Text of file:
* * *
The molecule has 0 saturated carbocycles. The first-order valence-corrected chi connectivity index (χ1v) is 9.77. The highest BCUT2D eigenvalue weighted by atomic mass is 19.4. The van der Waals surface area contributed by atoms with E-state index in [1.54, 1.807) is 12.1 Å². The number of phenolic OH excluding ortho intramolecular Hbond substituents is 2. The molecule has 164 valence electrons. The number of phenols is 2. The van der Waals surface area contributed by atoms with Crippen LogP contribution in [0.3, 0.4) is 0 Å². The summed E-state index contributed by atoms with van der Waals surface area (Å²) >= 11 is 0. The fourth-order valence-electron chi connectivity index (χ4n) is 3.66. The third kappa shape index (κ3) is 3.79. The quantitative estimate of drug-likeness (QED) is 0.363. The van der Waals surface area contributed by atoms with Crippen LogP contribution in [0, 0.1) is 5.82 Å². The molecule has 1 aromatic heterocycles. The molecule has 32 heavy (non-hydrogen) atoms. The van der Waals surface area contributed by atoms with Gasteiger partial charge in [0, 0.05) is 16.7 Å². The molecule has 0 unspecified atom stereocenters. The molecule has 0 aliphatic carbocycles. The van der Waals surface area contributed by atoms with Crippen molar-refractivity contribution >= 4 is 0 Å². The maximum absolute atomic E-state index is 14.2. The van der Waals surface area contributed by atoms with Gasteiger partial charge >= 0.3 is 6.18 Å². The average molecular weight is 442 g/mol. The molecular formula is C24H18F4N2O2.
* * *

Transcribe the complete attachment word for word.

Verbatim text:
The molecule has 0 saturated carbocycles. The first-order valence-corrected chi connectivity index (χ1v) is 9.77. The highest BCUT2D eigenvalue weighted by atomic mass is 19.4. The van der Waals surface area contributed by atoms with E-state index in [1.54, 1.807) is 12.1 Å². The number of phenolic OH excluding ortho intramolecular Hbond substituents is 2. The molecule has 164 valence electrons. The number of phenols is 2. The van der Waals surface area contributed by atoms with Crippen LogP contribution in [0.3, 0.4) is 0 Å². The summed E-state index contributed by atoms with van der Waals surface area (Å²) >= 11 is 0. The fourth-order valence-electron chi connectivity index (χ4n) is 3.66. The third kappa shape index (κ3) is 3.79. The quantitative estimate of drug-likeness (QED) is 0.363. The van der Waals surface area contributed by atoms with Crippen LogP contribution in [0, 0.1) is 5.82 Å². The molecule has 1 aromatic heterocycles. The molecule has 32 heavy (non-hydrogen) atoms. The van der Waals surface area contributed by atoms with Gasteiger partial charge in [0, 0.05) is 16.7 Å². The molecule has 0 unspecified atom stereocenters. The molecule has 0 aliphatic carbocycles. The van der Waals surface area contributed by atoms with Crippen molar-refractivity contribution >= 4 is 0 Å². The maximum absolute atomic E-state index is 14.2. The van der Waals surface area contributed by atoms with Gasteiger partial charge >= 0.3 is 6.18 Å². The average molecular weight is 442 g/mol. The molecular formula is C24H18F4N2O2.